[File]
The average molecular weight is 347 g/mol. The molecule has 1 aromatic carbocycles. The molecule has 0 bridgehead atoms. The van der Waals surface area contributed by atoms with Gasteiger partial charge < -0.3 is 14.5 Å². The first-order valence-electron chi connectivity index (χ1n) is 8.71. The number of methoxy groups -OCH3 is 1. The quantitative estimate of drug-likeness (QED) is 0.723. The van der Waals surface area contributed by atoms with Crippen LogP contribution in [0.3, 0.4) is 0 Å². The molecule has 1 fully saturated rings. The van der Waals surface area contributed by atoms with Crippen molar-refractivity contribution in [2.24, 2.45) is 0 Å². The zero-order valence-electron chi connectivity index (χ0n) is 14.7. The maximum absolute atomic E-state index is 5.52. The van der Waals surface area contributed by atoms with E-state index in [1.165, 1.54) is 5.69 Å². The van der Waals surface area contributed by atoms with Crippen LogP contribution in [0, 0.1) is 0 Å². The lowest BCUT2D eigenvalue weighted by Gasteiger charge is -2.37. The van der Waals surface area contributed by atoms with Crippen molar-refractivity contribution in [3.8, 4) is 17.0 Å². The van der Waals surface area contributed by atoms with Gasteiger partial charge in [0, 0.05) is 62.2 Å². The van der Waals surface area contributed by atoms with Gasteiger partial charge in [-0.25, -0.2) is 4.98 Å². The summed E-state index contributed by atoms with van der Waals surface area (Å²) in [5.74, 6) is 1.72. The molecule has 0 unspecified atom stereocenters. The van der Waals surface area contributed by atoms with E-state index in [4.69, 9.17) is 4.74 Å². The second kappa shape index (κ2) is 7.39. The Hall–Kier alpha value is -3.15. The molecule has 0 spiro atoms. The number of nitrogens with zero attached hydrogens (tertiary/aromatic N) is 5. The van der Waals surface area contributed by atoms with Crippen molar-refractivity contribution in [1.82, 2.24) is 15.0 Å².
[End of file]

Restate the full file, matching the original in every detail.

The average molecular weight is 347 g/mol. The molecule has 1 aromatic carbocycles. The molecule has 0 bridgehead atoms. The van der Waals surface area contributed by atoms with Gasteiger partial charge < -0.3 is 14.5 Å². The first-order valence-electron chi connectivity index (χ1n) is 8.71. The number of methoxy groups -OCH3 is 1. The quantitative estimate of drug-likeness (QED) is 0.723. The van der Waals surface area contributed by atoms with Crippen LogP contribution in [0.3, 0.4) is 0 Å². The molecule has 1 fully saturated rings. The van der Waals surface area contributed by atoms with Crippen molar-refractivity contribution in [2.24, 2.45) is 0 Å². The zero-order valence-electron chi connectivity index (χ0n) is 14.7. The maximum absolute atomic E-state index is 5.52. The van der Waals surface area contributed by atoms with E-state index in [1.165, 1.54) is 5.69 Å². The van der Waals surface area contributed by atoms with Crippen LogP contribution in [0, 0.1) is 0 Å². The lowest BCUT2D eigenvalue weighted by Gasteiger charge is -2.37. The van der Waals surface area contributed by atoms with Crippen molar-refractivity contribution in [3.8, 4) is 17.0 Å². The van der Waals surface area contributed by atoms with Gasteiger partial charge in [0, 0.05) is 62.2 Å². The van der Waals surface area contributed by atoms with Gasteiger partial charge in [-0.25, -0.2) is 4.98 Å². The summed E-state index contributed by atoms with van der Waals surface area (Å²) in [5.74, 6) is 1.72. The molecule has 0 unspecified atom stereocenters. The van der Waals surface area contributed by atoms with E-state index in [4.69, 9.17) is 4.74 Å². The second kappa shape index (κ2) is 7.39. The Hall–Kier alpha value is -3.15. The molecule has 0 spiro atoms. The number of nitrogens with zero attached hydrogens (tertiary/aromatic N) is 5. The van der Waals surface area contributed by atoms with Crippen molar-refractivity contribution in [1.82, 2.24) is 15.0 Å².